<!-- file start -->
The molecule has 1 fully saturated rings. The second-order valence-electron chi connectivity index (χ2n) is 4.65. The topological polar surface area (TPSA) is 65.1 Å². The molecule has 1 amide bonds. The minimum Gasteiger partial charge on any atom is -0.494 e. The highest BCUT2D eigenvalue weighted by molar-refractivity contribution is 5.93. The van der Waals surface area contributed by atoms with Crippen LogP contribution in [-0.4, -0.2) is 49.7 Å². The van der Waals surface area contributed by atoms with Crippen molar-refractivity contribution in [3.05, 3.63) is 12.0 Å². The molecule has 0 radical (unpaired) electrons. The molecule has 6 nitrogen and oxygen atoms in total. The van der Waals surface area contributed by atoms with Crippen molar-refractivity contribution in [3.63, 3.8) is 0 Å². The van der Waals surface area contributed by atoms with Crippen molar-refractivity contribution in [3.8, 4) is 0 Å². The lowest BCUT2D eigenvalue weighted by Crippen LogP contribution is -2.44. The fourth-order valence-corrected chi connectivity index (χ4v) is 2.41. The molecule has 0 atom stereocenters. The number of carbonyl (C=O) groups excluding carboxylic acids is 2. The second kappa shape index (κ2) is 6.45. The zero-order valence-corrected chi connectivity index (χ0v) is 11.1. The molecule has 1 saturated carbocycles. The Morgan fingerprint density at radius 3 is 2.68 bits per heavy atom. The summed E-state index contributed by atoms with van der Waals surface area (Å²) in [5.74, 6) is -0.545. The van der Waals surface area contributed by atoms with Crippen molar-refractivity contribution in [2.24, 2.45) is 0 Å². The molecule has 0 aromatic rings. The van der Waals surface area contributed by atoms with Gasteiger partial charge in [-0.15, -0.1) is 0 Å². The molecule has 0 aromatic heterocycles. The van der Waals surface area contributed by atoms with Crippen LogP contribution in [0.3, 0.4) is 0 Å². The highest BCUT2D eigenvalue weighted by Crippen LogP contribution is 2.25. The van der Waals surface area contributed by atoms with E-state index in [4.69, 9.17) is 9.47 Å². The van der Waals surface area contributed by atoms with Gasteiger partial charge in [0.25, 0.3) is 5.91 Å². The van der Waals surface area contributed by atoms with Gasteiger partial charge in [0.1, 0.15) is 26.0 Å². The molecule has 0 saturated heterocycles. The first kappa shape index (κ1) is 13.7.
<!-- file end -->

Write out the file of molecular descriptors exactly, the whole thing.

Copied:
The molecule has 1 fully saturated rings. The second-order valence-electron chi connectivity index (χ2n) is 4.65. The topological polar surface area (TPSA) is 65.1 Å². The molecule has 1 amide bonds. The minimum Gasteiger partial charge on any atom is -0.494 e. The highest BCUT2D eigenvalue weighted by molar-refractivity contribution is 5.93. The van der Waals surface area contributed by atoms with Crippen LogP contribution in [-0.4, -0.2) is 49.7 Å². The van der Waals surface area contributed by atoms with Crippen molar-refractivity contribution in [3.05, 3.63) is 12.0 Å². The molecule has 0 radical (unpaired) electrons. The molecule has 6 nitrogen and oxygen atoms in total. The van der Waals surface area contributed by atoms with Crippen molar-refractivity contribution in [3.63, 3.8) is 0 Å². The van der Waals surface area contributed by atoms with Crippen molar-refractivity contribution in [3.8, 4) is 0 Å². The lowest BCUT2D eigenvalue weighted by Crippen LogP contribution is -2.44. The fourth-order valence-corrected chi connectivity index (χ4v) is 2.41. The molecule has 0 atom stereocenters. The number of carbonyl (C=O) groups excluding carboxylic acids is 2. The second kappa shape index (κ2) is 6.45. The zero-order valence-corrected chi connectivity index (χ0v) is 11.1. The molecule has 1 saturated carbocycles. The Morgan fingerprint density at radius 3 is 2.68 bits per heavy atom. The summed E-state index contributed by atoms with van der Waals surface area (Å²) in [5.74, 6) is -0.545. The van der Waals surface area contributed by atoms with Crippen molar-refractivity contribution in [2.24, 2.45) is 0 Å². The molecule has 0 aromatic rings. The van der Waals surface area contributed by atoms with Gasteiger partial charge in [-0.15, -0.1) is 0 Å². The molecule has 0 aromatic heterocycles. The van der Waals surface area contributed by atoms with Crippen LogP contribution in [0.3, 0.4) is 0 Å². The highest BCUT2D eigenvalue weighted by Crippen LogP contribution is 2.25. The van der Waals surface area contributed by atoms with E-state index in [4.69, 9.17) is 9.47 Å². The van der Waals surface area contributed by atoms with Gasteiger partial charge in [0.25, 0.3) is 5.91 Å². The van der Waals surface area contributed by atoms with Gasteiger partial charge in [0.1, 0.15) is 26.0 Å². The molecule has 0 saturated heterocycles. The first kappa shape index (κ1) is 13.7.